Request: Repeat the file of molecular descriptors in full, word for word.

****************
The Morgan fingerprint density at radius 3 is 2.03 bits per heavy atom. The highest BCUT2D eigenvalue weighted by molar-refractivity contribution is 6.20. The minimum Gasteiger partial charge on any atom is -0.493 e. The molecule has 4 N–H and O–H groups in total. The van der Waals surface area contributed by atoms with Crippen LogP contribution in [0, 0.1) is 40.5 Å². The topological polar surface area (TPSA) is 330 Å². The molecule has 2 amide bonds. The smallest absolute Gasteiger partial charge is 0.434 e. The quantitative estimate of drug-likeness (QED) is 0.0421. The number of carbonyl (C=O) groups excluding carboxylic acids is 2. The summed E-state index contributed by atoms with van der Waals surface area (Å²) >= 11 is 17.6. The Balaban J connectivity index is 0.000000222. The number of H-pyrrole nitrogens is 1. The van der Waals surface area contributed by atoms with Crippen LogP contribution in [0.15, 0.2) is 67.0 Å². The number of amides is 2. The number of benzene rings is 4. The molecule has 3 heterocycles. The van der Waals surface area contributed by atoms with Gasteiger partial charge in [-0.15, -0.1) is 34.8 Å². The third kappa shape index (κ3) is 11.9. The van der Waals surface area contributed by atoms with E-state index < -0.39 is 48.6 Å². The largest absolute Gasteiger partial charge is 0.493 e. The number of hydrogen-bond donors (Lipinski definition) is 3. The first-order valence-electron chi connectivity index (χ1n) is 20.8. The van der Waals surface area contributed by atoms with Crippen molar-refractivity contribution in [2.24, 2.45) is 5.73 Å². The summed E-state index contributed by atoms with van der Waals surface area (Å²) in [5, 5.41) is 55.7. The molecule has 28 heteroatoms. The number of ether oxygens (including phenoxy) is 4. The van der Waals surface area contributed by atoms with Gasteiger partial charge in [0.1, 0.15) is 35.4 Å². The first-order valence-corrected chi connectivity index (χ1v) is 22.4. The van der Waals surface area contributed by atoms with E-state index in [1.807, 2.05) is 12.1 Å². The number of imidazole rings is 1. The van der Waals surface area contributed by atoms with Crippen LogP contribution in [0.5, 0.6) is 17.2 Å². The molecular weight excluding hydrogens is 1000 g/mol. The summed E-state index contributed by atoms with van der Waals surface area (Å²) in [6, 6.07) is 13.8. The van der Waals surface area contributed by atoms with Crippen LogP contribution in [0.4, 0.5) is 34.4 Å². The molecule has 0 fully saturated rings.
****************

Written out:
The Morgan fingerprint density at radius 3 is 2.03 bits per heavy atom. The highest BCUT2D eigenvalue weighted by molar-refractivity contribution is 6.20. The minimum Gasteiger partial charge on any atom is -0.493 e. The molecule has 4 N–H and O–H groups in total. The van der Waals surface area contributed by atoms with Crippen LogP contribution in [0, 0.1) is 40.5 Å². The topological polar surface area (TPSA) is 330 Å². The molecule has 2 amide bonds. The smallest absolute Gasteiger partial charge is 0.434 e. The quantitative estimate of drug-likeness (QED) is 0.0421. The number of carbonyl (C=O) groups excluding carboxylic acids is 2. The summed E-state index contributed by atoms with van der Waals surface area (Å²) >= 11 is 17.6. The Balaban J connectivity index is 0.000000222. The number of H-pyrrole nitrogens is 1. The van der Waals surface area contributed by atoms with Crippen LogP contribution in [0.15, 0.2) is 67.0 Å². The number of amides is 2. The number of benzene rings is 4. The molecule has 3 heterocycles. The van der Waals surface area contributed by atoms with Gasteiger partial charge in [-0.15, -0.1) is 34.8 Å². The third kappa shape index (κ3) is 11.9. The van der Waals surface area contributed by atoms with E-state index < -0.39 is 48.6 Å². The largest absolute Gasteiger partial charge is 0.493 e. The number of hydrogen-bond donors (Lipinski definition) is 3. The first-order valence-electron chi connectivity index (χ1n) is 20.8. The van der Waals surface area contributed by atoms with Crippen molar-refractivity contribution in [2.24, 2.45) is 5.73 Å². The summed E-state index contributed by atoms with van der Waals surface area (Å²) in [5, 5.41) is 55.7. The molecule has 28 heteroatoms. The number of ether oxygens (including phenoxy) is 4. The van der Waals surface area contributed by atoms with Gasteiger partial charge in [0.1, 0.15) is 35.4 Å². The first-order valence-corrected chi connectivity index (χ1v) is 22.4. The van der Waals surface area contributed by atoms with E-state index in [1.807, 2.05) is 12.1 Å². The number of imidazole rings is 1. The van der Waals surface area contributed by atoms with Crippen LogP contribution in [0.5, 0.6) is 17.2 Å². The molecular weight excluding hydrogens is 1000 g/mol. The summed E-state index contributed by atoms with van der Waals surface area (Å²) in [6, 6.07) is 13.8. The van der Waals surface area contributed by atoms with Crippen LogP contribution in [0.4, 0.5) is 34.4 Å². The molecule has 0 fully saturated rings.